Phanteks PH-TC14PE 16 °C 48 dBA 1300 rpm 57 °C 41 °C
SilverStone HE01 (Q) 19 °C 44 dBA 1150 rpm 63 °C 44 °C
SilverStone HE01 (P) 20 °C 57 dBA 2050 rpm 62 °C 42 °C
Thermaltake WATER2.0 Extreme (S) 17 °C 44 dBA 1250 rpm 52 °C 35 °C
Thermaltake WATER2.0 Extreme (E) 17 °C 53 dBA 1900 rpm 50 °C 33 °C
Deepcool Neptwin 11 °C 46 dBA 1500 rpm 56 °C 45 °C
SilverStone HE02 19 °C 49 dBA 2000 rpm 64 °C 45 °C
Zalman CNPS9900DF 23 °C 45 dBA 1400 rpm 68 °C 45 °C
Deepcool ICE BLADE PRO V2.0 22 °C 43 dBA 1500 rpm 67 °C 45 °C
Phanteks PH-TC90LS 24 °C 47 dBA 2600 rpm 95 °C 71 °C
Rosewill AIOLOS 20 °C 40 dBA 1600 rpm 94 °C 74 °C
Corsair H60 20 °C 49 dBA 2000 rpm 64 °C 44 °C
Zalman LQ310 27 °C 51 dBA 2050 rpm 65 °C 38 °C
Noctua NH-L9i 24 °C 44 dBA 2500 rpm 95 °C 71 °C
NZXT Respire T40 20 °C 45 dBA 1850 rpm 76 °C 56 °C
NZXT Respire T20 21 °C 45 dBA 1900 rpm 77 °C 56 °C
Zalman LQ315 20 °C 52 dBA 1950 rpm 57 °C 37 °C
Corsair H80i (Quiet) 19 °C 44 dBA 1100 rpm 61 °C 42 °C
Corsair H80i (Maximum) 19 °C 57 dBA 2500 rpm 55 °C 36 °C
NZXT Kraken X40 (Silent) 25 °C 44 dBA 1050 rpm 66 °C 41 °C
NZXT Kraken X40 (Extreme) 25 °C 53 dBA 1650 rpm 62 °C 37 °C
Zalman LQ320 20 °C 52 dBA 2100 rpm 57 °C 37 °C
Corsair H100i (Quiet) 22 °C 45 dBA 1150 rpm 58 °C 36 °C
Corsair H100i (Maximum) 22 °C 61 dBA 2500 rpm 54 °C 32 °C
NZXT Kraken X60 (Silent) 26 °C 46 dBA 1000 rpm 62 °C 36 °C
NZXT Kraken X60 (Extreme) 26 °C 60 dBA 1650 rpm 60 °C 34 °C
Prolimatech Genesis Black Series 25 °C 46 dBA 1150 rpm 69 °C 44 °C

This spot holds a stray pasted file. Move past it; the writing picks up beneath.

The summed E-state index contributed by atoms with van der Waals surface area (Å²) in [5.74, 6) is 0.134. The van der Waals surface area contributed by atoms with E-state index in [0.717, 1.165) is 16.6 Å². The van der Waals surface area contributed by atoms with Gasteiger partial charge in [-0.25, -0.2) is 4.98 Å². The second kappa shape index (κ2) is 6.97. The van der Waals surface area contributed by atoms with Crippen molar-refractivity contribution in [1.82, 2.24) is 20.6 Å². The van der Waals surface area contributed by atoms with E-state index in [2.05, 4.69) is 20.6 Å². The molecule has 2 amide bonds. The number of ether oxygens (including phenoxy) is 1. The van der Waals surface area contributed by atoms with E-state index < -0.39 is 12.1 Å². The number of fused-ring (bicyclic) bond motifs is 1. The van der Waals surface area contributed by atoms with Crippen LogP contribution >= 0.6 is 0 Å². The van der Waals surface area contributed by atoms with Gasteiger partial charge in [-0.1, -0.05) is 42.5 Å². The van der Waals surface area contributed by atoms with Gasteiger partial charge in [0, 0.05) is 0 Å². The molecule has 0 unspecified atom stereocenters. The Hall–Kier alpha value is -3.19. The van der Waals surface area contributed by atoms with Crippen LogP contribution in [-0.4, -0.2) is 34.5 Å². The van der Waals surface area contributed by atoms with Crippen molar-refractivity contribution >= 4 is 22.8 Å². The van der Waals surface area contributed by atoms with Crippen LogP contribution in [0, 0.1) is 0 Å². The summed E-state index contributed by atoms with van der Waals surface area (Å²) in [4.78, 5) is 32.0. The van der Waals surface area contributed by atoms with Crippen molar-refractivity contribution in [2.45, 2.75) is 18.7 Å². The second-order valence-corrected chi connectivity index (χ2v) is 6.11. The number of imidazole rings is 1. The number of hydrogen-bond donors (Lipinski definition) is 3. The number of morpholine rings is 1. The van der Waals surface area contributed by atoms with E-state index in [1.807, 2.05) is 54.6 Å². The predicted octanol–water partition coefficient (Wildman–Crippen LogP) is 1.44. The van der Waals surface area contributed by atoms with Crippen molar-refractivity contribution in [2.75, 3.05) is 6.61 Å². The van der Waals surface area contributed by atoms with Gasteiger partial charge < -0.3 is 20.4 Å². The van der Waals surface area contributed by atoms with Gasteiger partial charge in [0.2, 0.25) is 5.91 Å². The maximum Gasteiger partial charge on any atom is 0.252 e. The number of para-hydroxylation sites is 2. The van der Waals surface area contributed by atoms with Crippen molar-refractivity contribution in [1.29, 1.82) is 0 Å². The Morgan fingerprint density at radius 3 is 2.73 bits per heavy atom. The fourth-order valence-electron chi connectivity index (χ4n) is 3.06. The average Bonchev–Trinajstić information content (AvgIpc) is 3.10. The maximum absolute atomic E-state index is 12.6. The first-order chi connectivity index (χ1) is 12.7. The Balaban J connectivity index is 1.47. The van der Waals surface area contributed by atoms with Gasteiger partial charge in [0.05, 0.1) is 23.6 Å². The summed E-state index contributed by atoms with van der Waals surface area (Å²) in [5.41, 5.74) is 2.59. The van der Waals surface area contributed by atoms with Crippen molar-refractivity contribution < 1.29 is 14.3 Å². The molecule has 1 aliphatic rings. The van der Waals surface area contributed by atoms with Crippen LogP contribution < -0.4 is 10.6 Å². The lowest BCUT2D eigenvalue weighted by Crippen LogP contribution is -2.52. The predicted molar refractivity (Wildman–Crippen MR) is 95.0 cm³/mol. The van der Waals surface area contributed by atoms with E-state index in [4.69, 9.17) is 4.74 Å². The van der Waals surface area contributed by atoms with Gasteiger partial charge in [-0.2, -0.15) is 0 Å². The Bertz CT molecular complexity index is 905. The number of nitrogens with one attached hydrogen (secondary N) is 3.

Phanteks PH-TC12DX 25 °C 51 dBA 1850 rpm 74 °C 49 °C
Corsair H90 23 °C 51 dBA 1550 rpm 61 °C 38 °C
Corsair H110 27 °C 58 dBA 1500 rpm 60 °C 33 °C
Evercool Venti 23 °C 49 dBA 2250 rpm 72 °C 49 °C
Thermalright Archon SB-E X2 22 °C 45 dBA 1400 rpm 68 °C 46 °C
Scythe Kabuto II 20 °C 41 dBA 1450 rpm 67 °C 47 °C
Prolimatech Megahalems Red Series 20 °C 51 dBA 1500 rpm 63 °C 43 °C
Zalman FX100 (fanless) 18 °C NA NA 98 °C 80 °C
Zalman FX100 (92 mm fan) 18 °C 50 dBA 2850 rpm 69 °C 51 °C
Gelid The Black Edition 21 °C 45 dBA 1650 rpm 66 °C 45 °C
Thermalright AXP-100 22 °C 42 dBA 2400 rpm 76 °C 54 °C
SilverStone NT06-PRO 19 °C 50 dBA 2400 rpm 72 °C 53 °C
SilverStone AR01 11 °C 46 dBA 2150 rpm 53 °C 42 °C
Cooler Master Seidon 120M 16 °C 52 dBA 2300 rpm 58 °C 42 °C
Enermax ETS-T40-White Cluster 16 °C 50 dBA 2200 rpm 63 °C 47 °C

In the graph below, you can see how many degrees Celsius hotter the CPU core is than the air outside the case. The lower this difference, the better is the performance of the cooler.

Enermax ETS-T40-White Cluster

In the graph below, you can see how many decibels of noise each cooler makes.

Enermax ETS-T40-White Cluster

[nextpage title=”Main Specifications”]

The main specifications for the Enermax ETS-T40-White Cluster CPU cooler include:

  • Application: Sockets AM2(+), AM3(+), FM1, FM2, LGA775, LGA 1150, LGA1155, LGA1156, LGA1366, and LGA2011
  • Dimensions: 5.5 x 3.7 x 6.3 inches (139 x 93 x 160 mm) (W x L x H)
  • Fins: Aluminum
  • Base: Direct-touch heatpipes
  • Heat-pipes: Four 6 mm copper heatpipes
  • Fans: 120 mm
  • Nominal fan speed: 2,200 rpm
  • Fan air flow: 105.9 cfm
  • Power consumption: 4.2 W
  • Nominal noise level: 31.2 dBA
  • Weight: 1.34 lb (610 g)
  • More information: https://www.enermaxusa.com
  • MSRP in the U.S.: USD 50.00

[nextpage title=”Conclusions”]

The Enermax ETS-T40-White Cluster is a beautiful cooler, with a unique look. With almost all of its parts colored white (and white LEDs to get attention), it can be used to create incredible casemod projects. The fan that comes with it is also nice, with switchable LEDs and speed.

The cooling performance, even at full speed, was good, but not good enough to place this cooler as a top performer. The noise at full speed was beyond the “comfortable” level, but you have the choice to reduce it.

Presenting a good cooling performance and an impressive look, the Enermax ETS-T40-White Cluster receives our Bronze Award.